Northern Irish trio return with their eighth album of pacey, fuzzy guitar rock
It is, would you believe, 27 years since Ash‘s debut album was released, the sound of three effervescent Northern Irish teens singing fizzy pop-punk tunes about girls, kung-fu and sci-fi. Released when Britpop was at its pomp (although the band, given the political situation in their home country, understandably shied away from that tag), tracks like Girl From Mars, Oh Yeah and Goldfinger seemed like instant classics.
That album was named 1977 of course, as that was the year that Star Wars came out (and the year of Tim Wheeler and Mark Hamilton’s birth). In 2023, Star Wars has morphed into a gigantic Disney-ifed franchise, with seemingly more films and TV shows than there are Ash songs. Wheeler, Hamilton and drummer Rick McMurray though, have more or less stayed the same.
Which brings us to the trio’s eighth’s album, Race The Night. It’s one of those albums that, as soon as you hear a note from it, you’ll know who it’s by. It’s 11 tracks of pacey, fuzzy guitar rock (with the odd ballad thrown in) but, sadly, the tunes aren’t as memorable as of yore. It also feels weirdly dated, from the dreadful neon-drenched cover to the sound of Tim Wheeler singing on one song the actual words “Hashtag wasted” – possibly the most puzzling lyric since Kele Okereke sang “ooh you’re a wrong ‘un” about some bloke called Callum on Bloc Party‘s last album.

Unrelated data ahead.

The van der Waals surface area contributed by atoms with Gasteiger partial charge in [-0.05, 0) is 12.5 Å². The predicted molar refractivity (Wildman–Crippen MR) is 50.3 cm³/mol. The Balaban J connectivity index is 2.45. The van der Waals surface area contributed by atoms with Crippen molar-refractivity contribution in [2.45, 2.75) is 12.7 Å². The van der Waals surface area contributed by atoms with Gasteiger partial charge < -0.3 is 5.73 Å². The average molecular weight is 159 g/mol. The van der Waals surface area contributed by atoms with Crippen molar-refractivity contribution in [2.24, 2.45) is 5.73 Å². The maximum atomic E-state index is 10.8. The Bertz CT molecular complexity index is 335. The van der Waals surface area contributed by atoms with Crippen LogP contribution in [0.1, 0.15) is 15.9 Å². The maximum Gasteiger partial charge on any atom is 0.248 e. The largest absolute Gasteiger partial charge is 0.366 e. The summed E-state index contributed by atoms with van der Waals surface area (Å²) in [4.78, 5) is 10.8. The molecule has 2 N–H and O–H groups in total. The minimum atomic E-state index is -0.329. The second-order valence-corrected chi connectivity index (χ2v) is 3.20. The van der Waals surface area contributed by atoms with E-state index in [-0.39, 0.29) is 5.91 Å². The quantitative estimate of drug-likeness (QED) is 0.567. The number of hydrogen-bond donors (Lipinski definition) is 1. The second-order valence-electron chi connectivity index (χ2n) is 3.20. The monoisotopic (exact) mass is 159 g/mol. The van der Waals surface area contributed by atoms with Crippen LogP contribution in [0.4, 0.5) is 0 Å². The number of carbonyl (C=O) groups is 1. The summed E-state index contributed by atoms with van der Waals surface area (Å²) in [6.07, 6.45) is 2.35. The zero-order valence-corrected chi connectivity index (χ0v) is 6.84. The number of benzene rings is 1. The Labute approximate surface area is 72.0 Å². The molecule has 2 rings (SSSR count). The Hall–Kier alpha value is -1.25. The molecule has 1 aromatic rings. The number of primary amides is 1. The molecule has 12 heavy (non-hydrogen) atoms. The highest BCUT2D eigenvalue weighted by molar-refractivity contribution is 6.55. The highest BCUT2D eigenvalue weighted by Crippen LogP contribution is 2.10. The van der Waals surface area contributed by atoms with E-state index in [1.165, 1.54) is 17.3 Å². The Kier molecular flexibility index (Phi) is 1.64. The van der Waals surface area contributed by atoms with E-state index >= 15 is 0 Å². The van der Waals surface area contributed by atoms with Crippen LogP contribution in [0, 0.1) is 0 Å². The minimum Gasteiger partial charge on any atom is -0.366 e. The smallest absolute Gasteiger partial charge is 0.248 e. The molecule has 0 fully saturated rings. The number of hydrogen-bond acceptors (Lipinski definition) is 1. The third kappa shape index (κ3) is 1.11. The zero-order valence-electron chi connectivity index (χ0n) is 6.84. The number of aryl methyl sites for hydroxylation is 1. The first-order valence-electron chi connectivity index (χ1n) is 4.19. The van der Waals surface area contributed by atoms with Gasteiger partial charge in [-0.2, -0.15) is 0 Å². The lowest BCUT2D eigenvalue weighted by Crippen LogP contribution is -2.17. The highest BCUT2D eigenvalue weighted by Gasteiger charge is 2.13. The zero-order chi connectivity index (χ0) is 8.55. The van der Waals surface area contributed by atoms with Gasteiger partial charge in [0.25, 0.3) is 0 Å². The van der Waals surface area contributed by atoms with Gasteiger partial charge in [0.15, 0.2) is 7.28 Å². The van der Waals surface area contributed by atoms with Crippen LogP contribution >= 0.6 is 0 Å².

Long term fans of Ash’s heavier tendencies though will be more than happy – this is one of the band’s most ‘rock’ albums in many a year, and the crunching riffs on tracks like Like A God and Braindead are probably the closest that the band’s come to heavy metal. Yet the feeling persists through the album that there’s nothing new to be heard here.
Wheeler does still know how to write a good chorus. The title track, which kicks off the album, feels like a song you can immediately sing along to, while Peanut Brain races along in about 100 seconds and recalls those early glory days. Oslo is a bit of a change of pace, and seems like a complete outlier from the rest of the album – a duet with Dutch singer Demira, which begins like an Oasis acoustic number before developing into a big swelling stadium anthem. Like the rest of the album, it’s kind of fine, but feels a but like the band treading water.
The album’s case isn’t helped by lyrics that are safe at best and clumsy and cliched at worst. Usual Places talks about “getting older” and rhymes it with “make you colder”, Oslo way outstays its welcome with a line of “shall we become lovers” repeated ad nauseum (by the end, you’re almost begging the protagonists to get together if only to stop singing), while Crashed Out Wasted is the biggest culprit – six minutes of Wheeler begging for anyone to take him out for a beer at 2am, as he wants to get, and – again, it really is worth emphasising how bad this line is – “hashtag wasted”.
Occasionally, songs like Like A God and the fiery Double Dare do recall the band’s old magic, but those moments are few and far between. Ash should be admired for refusing to cash in on the nostalgia train, but compared to albums like 1977 and Free All Angels, Race The Night is the sound of a band sadly trading on past glories.